Her article received worldwide attention, reaching the publication’s two million monthly readers and gaining over 3,000 shares across social media.
Gooding has also written extensively about women’s issues for i-D Australia, including a recent article that took a new look at fandom and the phenomenon it presents, by focusing on a student named Millie Lovelock. Millie is studying the boy band One Direction at university as part of her master’s degree in English.
“I wrote about how she is exploring how young girls are figuring out their identities, finding acceptance and expressing their sexualities through fandom,” said Gooding. “My story became an important part of the global conversation that people are having about the legitimacy of young women’s fandom.”
The article went on to be picked up by Teen Vogue (USA), MTV (UK), Elite Daily (USA), Girlfriend (Australia), Dolly (Australia) and Australia Network News. It was also featured on The Wireless’s list of the “Best Longreads on the Web”.
Gooding has also worked for Clemenger BBDO and the Clemenger Group, Australia’s largest and most successful creative marketing communications network. She was regularly consulted by leading members of the company and her skills were regularly requested and utilized by other companies in the Clemenger Group, including CHE Proximity and eg+. Due to her success, she was promoted to the role of Copywriter and Proofreader at eg+. eg+ falls under the Omnicom Group, which was ranked one of the top four advertising companies in the world by the New York Times.
Throughout her career, Gooding has earned the respect of many in the writing industry. When Phil Simon was putting together his book Message Not Received, he reached out to Gooding to contribute.
“I frequently reach out to others whose work I admire for my books,” said Simon. “She fused a few different sentiments related to my book into a well-written post. Toss in the image and I was hooked.”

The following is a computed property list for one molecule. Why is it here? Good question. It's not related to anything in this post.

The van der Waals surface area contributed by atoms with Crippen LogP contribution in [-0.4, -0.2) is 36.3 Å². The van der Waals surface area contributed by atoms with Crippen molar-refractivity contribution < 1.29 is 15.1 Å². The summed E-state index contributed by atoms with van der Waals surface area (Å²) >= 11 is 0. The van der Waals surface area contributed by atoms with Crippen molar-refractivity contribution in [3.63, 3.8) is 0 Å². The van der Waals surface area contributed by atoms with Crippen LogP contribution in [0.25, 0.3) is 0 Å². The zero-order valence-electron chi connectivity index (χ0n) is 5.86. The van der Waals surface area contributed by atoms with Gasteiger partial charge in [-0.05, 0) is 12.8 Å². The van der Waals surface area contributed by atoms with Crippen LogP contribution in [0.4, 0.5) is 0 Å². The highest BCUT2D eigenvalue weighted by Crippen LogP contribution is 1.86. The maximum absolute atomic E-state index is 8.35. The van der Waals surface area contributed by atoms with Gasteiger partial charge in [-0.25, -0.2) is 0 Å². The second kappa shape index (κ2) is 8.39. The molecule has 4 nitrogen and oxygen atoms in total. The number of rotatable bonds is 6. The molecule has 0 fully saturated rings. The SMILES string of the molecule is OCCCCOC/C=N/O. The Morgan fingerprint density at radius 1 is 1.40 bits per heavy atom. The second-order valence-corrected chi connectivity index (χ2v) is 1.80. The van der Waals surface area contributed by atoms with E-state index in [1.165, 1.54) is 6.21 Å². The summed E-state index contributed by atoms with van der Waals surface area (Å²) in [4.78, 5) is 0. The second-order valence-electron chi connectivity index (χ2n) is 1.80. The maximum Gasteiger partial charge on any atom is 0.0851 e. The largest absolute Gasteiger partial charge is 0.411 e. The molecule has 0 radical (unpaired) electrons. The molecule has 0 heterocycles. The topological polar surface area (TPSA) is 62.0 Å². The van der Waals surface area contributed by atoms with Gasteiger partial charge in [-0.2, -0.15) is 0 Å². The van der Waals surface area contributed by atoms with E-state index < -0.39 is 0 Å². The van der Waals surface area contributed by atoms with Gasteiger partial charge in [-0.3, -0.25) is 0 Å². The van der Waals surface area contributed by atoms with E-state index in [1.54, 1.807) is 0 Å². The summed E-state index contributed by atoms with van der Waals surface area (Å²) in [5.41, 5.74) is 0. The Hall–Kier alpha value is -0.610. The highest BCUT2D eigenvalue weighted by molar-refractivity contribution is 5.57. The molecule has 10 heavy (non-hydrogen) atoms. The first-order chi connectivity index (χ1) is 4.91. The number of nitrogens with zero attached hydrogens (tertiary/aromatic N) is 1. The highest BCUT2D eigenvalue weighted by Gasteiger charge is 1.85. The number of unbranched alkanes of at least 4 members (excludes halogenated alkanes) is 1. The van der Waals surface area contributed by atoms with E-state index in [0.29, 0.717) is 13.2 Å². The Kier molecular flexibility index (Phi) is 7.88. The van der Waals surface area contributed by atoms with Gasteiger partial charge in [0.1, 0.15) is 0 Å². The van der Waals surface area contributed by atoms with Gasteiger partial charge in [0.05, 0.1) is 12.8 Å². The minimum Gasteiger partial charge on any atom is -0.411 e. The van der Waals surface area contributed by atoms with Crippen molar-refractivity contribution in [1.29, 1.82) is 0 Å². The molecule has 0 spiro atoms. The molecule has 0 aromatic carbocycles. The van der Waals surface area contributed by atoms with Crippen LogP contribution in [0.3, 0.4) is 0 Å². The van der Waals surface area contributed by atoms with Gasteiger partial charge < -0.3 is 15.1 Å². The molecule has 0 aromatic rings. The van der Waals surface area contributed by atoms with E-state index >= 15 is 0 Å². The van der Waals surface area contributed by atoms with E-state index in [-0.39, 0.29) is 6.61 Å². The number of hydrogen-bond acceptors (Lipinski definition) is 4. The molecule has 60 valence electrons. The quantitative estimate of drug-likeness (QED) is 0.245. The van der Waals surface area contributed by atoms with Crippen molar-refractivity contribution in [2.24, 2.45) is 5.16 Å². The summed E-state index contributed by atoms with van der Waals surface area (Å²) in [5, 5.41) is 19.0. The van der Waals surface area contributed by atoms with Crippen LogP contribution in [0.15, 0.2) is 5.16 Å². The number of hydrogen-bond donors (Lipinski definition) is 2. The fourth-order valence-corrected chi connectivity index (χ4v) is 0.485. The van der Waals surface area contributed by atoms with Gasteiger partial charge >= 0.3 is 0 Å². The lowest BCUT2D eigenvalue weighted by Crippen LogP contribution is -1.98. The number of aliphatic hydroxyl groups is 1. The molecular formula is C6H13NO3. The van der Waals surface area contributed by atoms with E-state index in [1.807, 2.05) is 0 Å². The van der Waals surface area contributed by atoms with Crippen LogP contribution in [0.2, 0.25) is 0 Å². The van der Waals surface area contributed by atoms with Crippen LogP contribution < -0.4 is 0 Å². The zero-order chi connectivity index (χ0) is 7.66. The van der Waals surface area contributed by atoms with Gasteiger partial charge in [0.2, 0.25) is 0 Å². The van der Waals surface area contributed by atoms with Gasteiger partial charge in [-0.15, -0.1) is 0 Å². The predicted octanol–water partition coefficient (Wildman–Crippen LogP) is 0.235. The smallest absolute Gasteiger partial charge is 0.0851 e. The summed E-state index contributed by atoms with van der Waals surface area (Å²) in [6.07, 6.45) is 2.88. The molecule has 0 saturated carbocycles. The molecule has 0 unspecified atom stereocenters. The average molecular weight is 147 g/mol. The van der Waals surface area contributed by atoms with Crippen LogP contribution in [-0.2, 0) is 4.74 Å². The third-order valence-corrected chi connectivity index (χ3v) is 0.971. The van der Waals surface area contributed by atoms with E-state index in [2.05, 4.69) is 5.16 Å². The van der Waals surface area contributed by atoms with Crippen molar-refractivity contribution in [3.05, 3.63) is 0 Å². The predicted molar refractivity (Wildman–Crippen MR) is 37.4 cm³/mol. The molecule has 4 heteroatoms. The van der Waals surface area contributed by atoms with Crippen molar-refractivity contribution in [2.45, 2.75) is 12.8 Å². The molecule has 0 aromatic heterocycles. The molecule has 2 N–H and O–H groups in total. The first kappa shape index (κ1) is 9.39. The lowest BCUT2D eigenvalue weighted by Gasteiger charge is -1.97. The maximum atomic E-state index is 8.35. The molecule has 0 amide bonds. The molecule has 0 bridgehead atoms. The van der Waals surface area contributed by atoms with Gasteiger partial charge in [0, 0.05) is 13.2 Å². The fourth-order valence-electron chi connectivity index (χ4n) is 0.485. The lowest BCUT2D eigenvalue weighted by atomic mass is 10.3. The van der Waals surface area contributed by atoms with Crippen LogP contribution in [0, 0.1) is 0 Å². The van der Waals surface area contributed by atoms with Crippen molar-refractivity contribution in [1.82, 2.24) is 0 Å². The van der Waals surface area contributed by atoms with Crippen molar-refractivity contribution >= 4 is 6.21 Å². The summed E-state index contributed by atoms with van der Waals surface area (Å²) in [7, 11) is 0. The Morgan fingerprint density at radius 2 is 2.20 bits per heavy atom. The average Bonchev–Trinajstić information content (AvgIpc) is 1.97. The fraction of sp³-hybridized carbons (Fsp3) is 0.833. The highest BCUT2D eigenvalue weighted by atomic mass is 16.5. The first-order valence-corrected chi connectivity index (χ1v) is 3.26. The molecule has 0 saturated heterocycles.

Gooding also impressed Courtney Sanders, the editor of Catalogue magazine. Enough so, that Gooding contributed many essays, think pieces and articles to the publication.
“From my perspective as an editor, a dream writer will do two things: they’ll submit their articles on time and to the style guide of the publication; and they’ll write in a unique style, which means they build an audience for their writing in particular, over and above the audience we are creating for them,” said Sanders. “I’m happy to say Sarah has both of these things. She generates her own unique story ideas, she hands in those stories on time and to the style we demand at Catalogue, and she has built up a niche within our audience who eagerly await her authoritative and straightforward tone.”
“Sarah’s unique style allows her to break down complex ideas, whether it be the policy differences between the major parties in the recent Australian general election, or that our generation aren’t actually the giant narcissists our parents think we are, in a simple, non-patronizing way, which our entire readership can understand,” she continued.
For Gooding, the accolades are not what keeps her going.
“I want to spark debate, be a part of global conversations and help influence change,” she said. “And I always hope to inform and entertain people in the process.”